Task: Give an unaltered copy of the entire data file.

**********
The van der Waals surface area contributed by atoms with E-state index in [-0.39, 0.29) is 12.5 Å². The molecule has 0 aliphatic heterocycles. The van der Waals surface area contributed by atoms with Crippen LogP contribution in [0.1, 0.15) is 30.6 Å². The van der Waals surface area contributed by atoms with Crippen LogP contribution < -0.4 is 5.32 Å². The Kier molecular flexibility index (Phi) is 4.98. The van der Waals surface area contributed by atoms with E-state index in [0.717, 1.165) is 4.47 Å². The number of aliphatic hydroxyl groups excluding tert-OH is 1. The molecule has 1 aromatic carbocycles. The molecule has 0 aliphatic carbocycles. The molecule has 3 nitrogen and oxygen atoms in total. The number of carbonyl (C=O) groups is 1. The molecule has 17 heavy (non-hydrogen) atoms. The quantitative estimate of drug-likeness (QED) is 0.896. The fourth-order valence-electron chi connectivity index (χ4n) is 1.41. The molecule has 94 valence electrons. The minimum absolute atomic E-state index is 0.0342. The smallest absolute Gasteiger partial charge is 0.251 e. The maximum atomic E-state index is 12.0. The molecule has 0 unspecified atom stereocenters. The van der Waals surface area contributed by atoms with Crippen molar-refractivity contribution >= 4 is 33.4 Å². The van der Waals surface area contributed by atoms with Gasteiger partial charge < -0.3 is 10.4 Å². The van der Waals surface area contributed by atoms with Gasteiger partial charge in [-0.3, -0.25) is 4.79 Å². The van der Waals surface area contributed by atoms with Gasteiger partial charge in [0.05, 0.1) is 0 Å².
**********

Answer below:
The van der Waals surface area contributed by atoms with E-state index in [-0.39, 0.29) is 12.5 Å². The molecule has 0 aliphatic heterocycles. The van der Waals surface area contributed by atoms with Crippen LogP contribution in [0.1, 0.15) is 30.6 Å². The van der Waals surface area contributed by atoms with Crippen LogP contribution < -0.4 is 5.32 Å². The Kier molecular flexibility index (Phi) is 4.98. The van der Waals surface area contributed by atoms with E-state index in [0.717, 1.165) is 4.47 Å². The number of aliphatic hydroxyl groups excluding tert-OH is 1. The molecule has 1 aromatic carbocycles. The molecule has 0 aliphatic carbocycles. The molecule has 3 nitrogen and oxygen atoms in total. The number of carbonyl (C=O) groups is 1. The molecule has 17 heavy (non-hydrogen) atoms. The quantitative estimate of drug-likeness (QED) is 0.896. The fourth-order valence-electron chi connectivity index (χ4n) is 1.41. The molecule has 94 valence electrons. The minimum absolute atomic E-state index is 0.0342. The smallest absolute Gasteiger partial charge is 0.251 e. The maximum atomic E-state index is 12.0. The molecule has 0 unspecified atom stereocenters. The van der Waals surface area contributed by atoms with Crippen molar-refractivity contribution >= 4 is 33.4 Å². The van der Waals surface area contributed by atoms with Gasteiger partial charge < -0.3 is 10.4 Å². The van der Waals surface area contributed by atoms with Gasteiger partial charge in [-0.3, -0.25) is 4.79 Å². The van der Waals surface area contributed by atoms with Gasteiger partial charge in [0.05, 0.1) is 0 Å².